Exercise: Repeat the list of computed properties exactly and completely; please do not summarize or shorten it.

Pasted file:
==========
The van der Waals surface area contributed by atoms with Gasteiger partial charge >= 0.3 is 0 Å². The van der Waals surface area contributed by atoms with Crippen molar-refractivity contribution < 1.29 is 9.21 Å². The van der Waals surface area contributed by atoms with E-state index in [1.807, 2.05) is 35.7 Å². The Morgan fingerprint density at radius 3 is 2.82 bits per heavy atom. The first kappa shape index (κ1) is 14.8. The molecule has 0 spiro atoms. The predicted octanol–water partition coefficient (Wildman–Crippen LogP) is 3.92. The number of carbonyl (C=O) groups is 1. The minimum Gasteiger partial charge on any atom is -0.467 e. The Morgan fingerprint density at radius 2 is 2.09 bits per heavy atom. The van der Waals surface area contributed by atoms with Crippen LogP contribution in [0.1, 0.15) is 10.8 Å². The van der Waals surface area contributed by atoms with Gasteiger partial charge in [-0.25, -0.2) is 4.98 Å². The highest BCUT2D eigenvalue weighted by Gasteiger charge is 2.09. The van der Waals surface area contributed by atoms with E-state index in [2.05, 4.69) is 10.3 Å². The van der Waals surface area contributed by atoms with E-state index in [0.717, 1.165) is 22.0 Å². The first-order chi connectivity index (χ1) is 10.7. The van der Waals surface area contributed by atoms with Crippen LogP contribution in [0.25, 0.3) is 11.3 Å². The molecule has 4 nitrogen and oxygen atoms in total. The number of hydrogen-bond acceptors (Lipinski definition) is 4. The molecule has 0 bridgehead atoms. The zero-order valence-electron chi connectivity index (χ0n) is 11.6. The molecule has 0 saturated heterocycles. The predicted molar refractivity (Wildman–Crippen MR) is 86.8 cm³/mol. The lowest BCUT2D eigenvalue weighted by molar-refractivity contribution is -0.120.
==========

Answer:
The van der Waals surface area contributed by atoms with Gasteiger partial charge >= 0.3 is 0 Å². The van der Waals surface area contributed by atoms with Crippen molar-refractivity contribution < 1.29 is 9.21 Å². The van der Waals surface area contributed by atoms with E-state index in [1.807, 2.05) is 35.7 Å². The Morgan fingerprint density at radius 3 is 2.82 bits per heavy atom. The first kappa shape index (κ1) is 14.8. The molecule has 0 spiro atoms. The predicted octanol–water partition coefficient (Wildman–Crippen LogP) is 3.92. The number of carbonyl (C=O) groups is 1. The minimum Gasteiger partial charge on any atom is -0.467 e. The Morgan fingerprint density at radius 2 is 2.09 bits per heavy atom. The van der Waals surface area contributed by atoms with Crippen LogP contribution in [0.1, 0.15) is 10.8 Å². The van der Waals surface area contributed by atoms with Gasteiger partial charge in [-0.25, -0.2) is 4.98 Å². The highest BCUT2D eigenvalue weighted by Gasteiger charge is 2.09. The van der Waals surface area contributed by atoms with E-state index in [2.05, 4.69) is 10.3 Å². The van der Waals surface area contributed by atoms with E-state index in [0.717, 1.165) is 22.0 Å². The first-order chi connectivity index (χ1) is 10.7. The van der Waals surface area contributed by atoms with Crippen LogP contribution in [0.25, 0.3) is 11.3 Å². The molecule has 4 nitrogen and oxygen atoms in total. The number of hydrogen-bond acceptors (Lipinski definition) is 4. The molecule has 0 bridgehead atoms. The zero-order valence-electron chi connectivity index (χ0n) is 11.6. The molecule has 0 saturated heterocycles. The predicted molar refractivity (Wildman–Crippen MR) is 86.8 cm³/mol. The lowest BCUT2D eigenvalue weighted by molar-refractivity contribution is -0.120.